The primary breadwinners of DSP Media are back after a yearlong hiatus. Taking a break from their Japanese promotions, Kara are back in their homeland with their fourth full length Korean album, Full Bloom. Prior to the album release and title track, they released “Runaway” which featured scenes from their upcoming Korean drama, Secret Love.
Kara debuted in 2007 with “Break It,” a song and MV that are drastically different than their image now. The then four-membered group didn’t hit it big. We then saw Seung-hee leave due to her agreement with her parents that she would maintain her grades while being a member of Kara. She was replaced with Goo Hara and Ji-young, forming the lineup we now know. With their teaser for their comeback quite reminiscent of their debut era, it built excitement from old fans who missed the image of the girls back then.
Aside from that, this is the time of the year that Kara usually has a comeback. This has been the case for “Step” as well as “Pandora.” Their status as a top tier group was started with their hit, “Mister,” which produced a dance craze similar to that of “Bar Bar Bar.” They avoided being put into a box and continued with the advancement of their sound in “Lupin” before heading off to Japan to try their success. Their success in Japan only stabilized their position in the top tier, sharing the spot with more well known groups — SNSD and 2NE1.
In addition to this seeming callback to their debut era, and given how good the reception for “Pandora” was in Korea last year — with the song having stolen a win during Psy‘s 10 week winning streak on Music Bank — there was a lot of excitement for this comeback.
Their lead track is “Damaged Lady” which was teased weeks prior to the official release on September 2nd. Sprinkled throughout the MV are plot shots, solo shots and dance shots, all of which are tied in by one theme — getting back at a cheating ex.
For the dance shots, they wore suits. The attitude they have in their movements is highlighted by the clothes they wore, making it a smart move on the stylist’s part. Especially lovely on them was the set of clothes they wore with the black background and white pillars. It was both feminine and masculine and they seemed most in their element dance-wise there. As for the dance, it seemed quite lacking, though this may be because we have not seen the whole dance in the MV. From what we see, it also seems quite awkward, especially that butt rub move at 2:18.
Where the ladies truly shine are during the solo shots. Some were composed of them wearing the same clothes as the group dance shots, and at the same location of their dance shots. What really stood out were the takes of the ladies sitting on their thrones. They looked magnificent and regal and they carried the same air of confidence as well. The clothes they wore complemented each member and only added to the impression of each member through the whole finished product.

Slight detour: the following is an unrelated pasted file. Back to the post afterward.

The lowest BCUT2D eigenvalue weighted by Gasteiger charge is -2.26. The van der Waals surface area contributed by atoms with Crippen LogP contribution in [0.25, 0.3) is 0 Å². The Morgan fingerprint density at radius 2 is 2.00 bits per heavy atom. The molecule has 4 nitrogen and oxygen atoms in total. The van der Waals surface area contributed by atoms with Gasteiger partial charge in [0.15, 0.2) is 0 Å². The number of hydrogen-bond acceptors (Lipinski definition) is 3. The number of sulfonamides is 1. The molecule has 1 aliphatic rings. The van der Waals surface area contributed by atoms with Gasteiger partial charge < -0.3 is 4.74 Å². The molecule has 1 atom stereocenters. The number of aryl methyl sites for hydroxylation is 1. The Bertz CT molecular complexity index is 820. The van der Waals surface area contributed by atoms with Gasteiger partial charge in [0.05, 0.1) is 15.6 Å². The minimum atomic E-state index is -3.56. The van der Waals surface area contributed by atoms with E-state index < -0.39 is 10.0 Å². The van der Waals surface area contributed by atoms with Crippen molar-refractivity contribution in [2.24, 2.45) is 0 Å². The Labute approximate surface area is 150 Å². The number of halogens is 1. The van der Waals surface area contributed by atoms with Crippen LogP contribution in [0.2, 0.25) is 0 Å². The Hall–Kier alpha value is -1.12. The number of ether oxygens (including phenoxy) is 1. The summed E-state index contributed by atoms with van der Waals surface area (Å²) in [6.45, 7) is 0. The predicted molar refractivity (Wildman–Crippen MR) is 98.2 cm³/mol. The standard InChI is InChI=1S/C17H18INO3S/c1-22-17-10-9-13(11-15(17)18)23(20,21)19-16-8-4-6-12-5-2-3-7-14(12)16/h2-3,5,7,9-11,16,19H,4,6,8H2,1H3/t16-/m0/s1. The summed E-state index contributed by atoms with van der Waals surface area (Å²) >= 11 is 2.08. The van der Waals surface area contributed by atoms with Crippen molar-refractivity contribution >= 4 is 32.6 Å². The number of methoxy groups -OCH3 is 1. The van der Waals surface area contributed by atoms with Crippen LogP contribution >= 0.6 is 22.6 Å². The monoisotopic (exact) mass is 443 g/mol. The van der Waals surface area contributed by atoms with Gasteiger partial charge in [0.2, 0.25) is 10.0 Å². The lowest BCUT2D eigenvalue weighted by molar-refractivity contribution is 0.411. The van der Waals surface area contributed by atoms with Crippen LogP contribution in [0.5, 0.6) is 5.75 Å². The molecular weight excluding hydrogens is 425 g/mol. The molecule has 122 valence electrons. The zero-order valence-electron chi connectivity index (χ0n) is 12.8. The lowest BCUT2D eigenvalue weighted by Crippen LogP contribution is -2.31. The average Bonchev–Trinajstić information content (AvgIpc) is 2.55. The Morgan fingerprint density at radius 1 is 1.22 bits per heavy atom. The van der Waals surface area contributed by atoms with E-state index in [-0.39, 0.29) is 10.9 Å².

Taking in the plot of the MV, it really did nothing to enhance the overall impact at first watch. I wish they had instead gone for the route they went with “Pandora.” They shined in their solo shots and it’s a pity the impact from that was not carried over to the lacking and boring plot line.
Despite this, the ladies truly carry the song with their portrayal of the girl scorned and their determination to be empowered on their own. Instead of going the childish ‘stalk him’ route that other groups have done, they instead do something straight up. Donned in suits, they show their exes what they are missing all while shoving them, dumping wine on their heads, pushing a pastry in their face and firing away some sort of smoke at them. Unlike some MVs where the girl lets the guy back in the end, Kara further moves away from their ex-significant other. This is further shown in a move in the chorus where the girls seemingly take off a couple ring and throw it in the air, signifying the end of a relationship. They do not want him back in any way because they don’t need him in the first place.
As for the song, it lacked the climax we get from “Pandora” and the catchiness from their previous singles such as “Lupin” and “Mister.” Surprisingly, Goo Hara has more lines than usual, so it will be something to see if she can carry those lines on stage. In addition, the song was less cluttered and this may be an indication of Kara further improving their sound to move away from the common songs that rely on catchy hooks and revert back to their sound from 2007.
In many ways, this song is a sign of a maturing Kara. From the flow between the segments of the song, the guitar riffs and the underlying beat, it is a far cry from Kara songs of the past. It played more to their strengths and highlighted them.
As with most Kara MVs, they are fashionably dressed, all while maintaining the theme of the MV and song. The girly dresses they wore on their date was reminiscent of the style of dress they wore during “Honey” and “Pretty Girl.” The transition to these suits may come to mean that this is Kara shedding their old, safe image. While they seemingly will maintain their girl next door charm, they are maturing. Despite any complaints with the song, it is an evolution of their sound and for all intent, it is the group heading in the right direction.
Something that Kara really needs to be commended for is the energy they bring to this MV. It would have been stale if not for the attitude of the members. They certainly carried the MV and brought it to life.
For a comeback after a year, this Kara release was rather flat. Nonetheless, there were still elements that worked — their solo shots are a particular shiner in the MV. For those who expected Kara to come back in a style similar to their debut song, “Break It” due to the teaser pics, it is not. The MV gets 3.25/5.
(DSP Media, YouTube )